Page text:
154 F.3d 621 (6th Cir. 1998), 97-3525, Berger v. City of Mayfield Heights
|Citation:||154 F.3d 621|
|Party Name:||Sanford J. BERGER, Plaintiff-Appellant, v. CITY OF MAYFIELD HEIGHTS, et al., Defendants-Appellees.|
|Case Date:||September 08, 1998|
|Court:||United States Courts of Appeals, Court of Appeals for the Sixth Circuit|
Argued by Appellee June 10, 1998.
Submitted by Appellant June 10, 1998.
Sanford J. Berger (briefed), Berger & Fertel, Cleveland, OH, for Plaintiff-Appellant.
Leonard F. Carr (briefed), Leslie Spencer (briefed), L. Bryan Carr (argued), Carr, Feneli & Carbone, Mayfield Heights, OH, for Defendants-Appellees.
Before: BATCHELDER, DAUGHTREY, and GILMAN, Circuit Judges.
GILMAN, Circuit Judge.
This case stems from an argument between Sanford J. Berger and one of his neighbors concerning the maintenance of an intervening vacant lot owned by Berger. Berger has kept the lot in its "natural" state, apparently to the irritation of his neighbor. As a consequence, the neighbor solicited a member of the Mayfield Heights City Council to propose an ordinance requiring owners of smaller-sized vacant lots with one hundred feet or less of street frontage to "totally cut" their lots to a height of no more than eight inches. The City of Mayfield Heights ("the City") enacted the ordinance.
Not coincidentally, Berger's vacant lot fits within the criteria of the ordinance. When he refused to comply with the City's demand to clear-cut his lot, Berger was cited for a criminal violation that is currently pending in the City's municipal court. In response, Berger sued the City and certain other defendants for various constitutional violations. After the other defendants were either dismissed by Berger or found immune from liability, the district court granted summary judgment in favor of the City on all counts of Berger's complaint.
For the reasons set forth below, we find that the ordinance in question is arbitrary and capricious on its face, and therefore unconstitutional. On the other hand, we find that all of Berger's remaining claims are without merit for the reasons set forth in the district court's opinion. We therefore AFFIRM in part and REVERSE in part the decision below.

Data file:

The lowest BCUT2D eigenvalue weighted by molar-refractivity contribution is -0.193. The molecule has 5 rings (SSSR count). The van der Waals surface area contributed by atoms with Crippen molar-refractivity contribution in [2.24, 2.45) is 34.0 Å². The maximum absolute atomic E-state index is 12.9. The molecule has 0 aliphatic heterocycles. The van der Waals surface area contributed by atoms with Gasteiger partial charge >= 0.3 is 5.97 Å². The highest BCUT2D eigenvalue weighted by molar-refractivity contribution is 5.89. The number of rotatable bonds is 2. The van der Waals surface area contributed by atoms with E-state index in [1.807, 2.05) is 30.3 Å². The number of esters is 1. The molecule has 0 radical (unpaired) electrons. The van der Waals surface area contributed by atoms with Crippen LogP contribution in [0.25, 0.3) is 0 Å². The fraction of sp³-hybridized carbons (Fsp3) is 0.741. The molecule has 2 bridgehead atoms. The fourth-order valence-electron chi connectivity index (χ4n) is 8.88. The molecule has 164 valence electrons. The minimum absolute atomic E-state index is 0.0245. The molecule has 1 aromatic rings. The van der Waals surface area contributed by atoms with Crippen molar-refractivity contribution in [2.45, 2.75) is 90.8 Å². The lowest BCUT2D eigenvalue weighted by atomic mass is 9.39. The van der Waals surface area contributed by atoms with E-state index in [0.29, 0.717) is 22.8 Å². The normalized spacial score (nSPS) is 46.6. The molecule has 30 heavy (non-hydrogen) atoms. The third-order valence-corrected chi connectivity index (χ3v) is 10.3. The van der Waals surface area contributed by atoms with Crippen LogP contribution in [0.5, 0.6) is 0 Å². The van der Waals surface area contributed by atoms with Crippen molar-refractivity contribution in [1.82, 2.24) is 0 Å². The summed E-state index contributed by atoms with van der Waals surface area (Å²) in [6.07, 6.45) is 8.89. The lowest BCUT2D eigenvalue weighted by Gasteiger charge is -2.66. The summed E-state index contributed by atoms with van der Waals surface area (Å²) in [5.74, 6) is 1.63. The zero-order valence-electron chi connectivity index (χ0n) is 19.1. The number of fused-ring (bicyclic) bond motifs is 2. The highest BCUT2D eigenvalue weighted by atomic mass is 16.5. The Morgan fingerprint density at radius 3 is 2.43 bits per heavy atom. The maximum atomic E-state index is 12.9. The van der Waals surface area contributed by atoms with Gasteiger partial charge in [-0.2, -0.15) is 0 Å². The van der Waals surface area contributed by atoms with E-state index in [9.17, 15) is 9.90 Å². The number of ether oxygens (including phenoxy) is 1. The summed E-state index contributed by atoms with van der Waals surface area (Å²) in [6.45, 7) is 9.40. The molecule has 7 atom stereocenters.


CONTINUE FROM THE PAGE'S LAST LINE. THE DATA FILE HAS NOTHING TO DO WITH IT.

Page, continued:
Berger and Lendell Riddle have been neighbors since 1991. On April 27, 1992, the Mayfield Heights City Council responded to Riddle's persistent complaints about Berger's unkept lot by amending Codified Ordinance ("C.O.") 917.14. The original ordinance, which was in place for 35 years, provided as follows:
917.14 REMOVAL OF WEEDS BY OWNERS, OCCUPANTS, ETC.
The owner, occupant or person having the charge or management of any lot or parcel of land situated within the City, whether the same is improved or unimproved, vacant or occupied, within five days after written notice to do so, served upon him or her in conformity with Ohio R.C. 731.151, shall cut or destroy or cause to be cut or destroyed any noxious or poisonous weeds or vines growing upon the lot or parcel of land, and prevent the same from blooming, going to seed, exceeding a height of eight inches or spreading pollen which may be harmful to human health.
Mayfield Heights C.O. 917.14, later changed to C.O. 917.14(a).
This ordinance was amended to include the following additional provisions:
(b) Existing lots fronting on a right-of-way and having a width of not more than 100 feet and a total area of less than one acre shall be totally cut and maintained to a height of not more than eight inches.
(c) All other unimproved or vacant lots shall be cut and maintained free of any growth, exclusive of trees or landscaping, to a height of not more than eight inches for a distance of not less than twenty feet from any right-of-way.
Mayfield Heights C.O. 917.14(b) and (c).
Under this amended ordinance, vacant lots with a width of one hundred feet or less and a total area of less than one acre (43,560 square feet) must be "totally cut and maintained to a height of not more than eight inches." All other vacant lots are only required to have their grass cut back...
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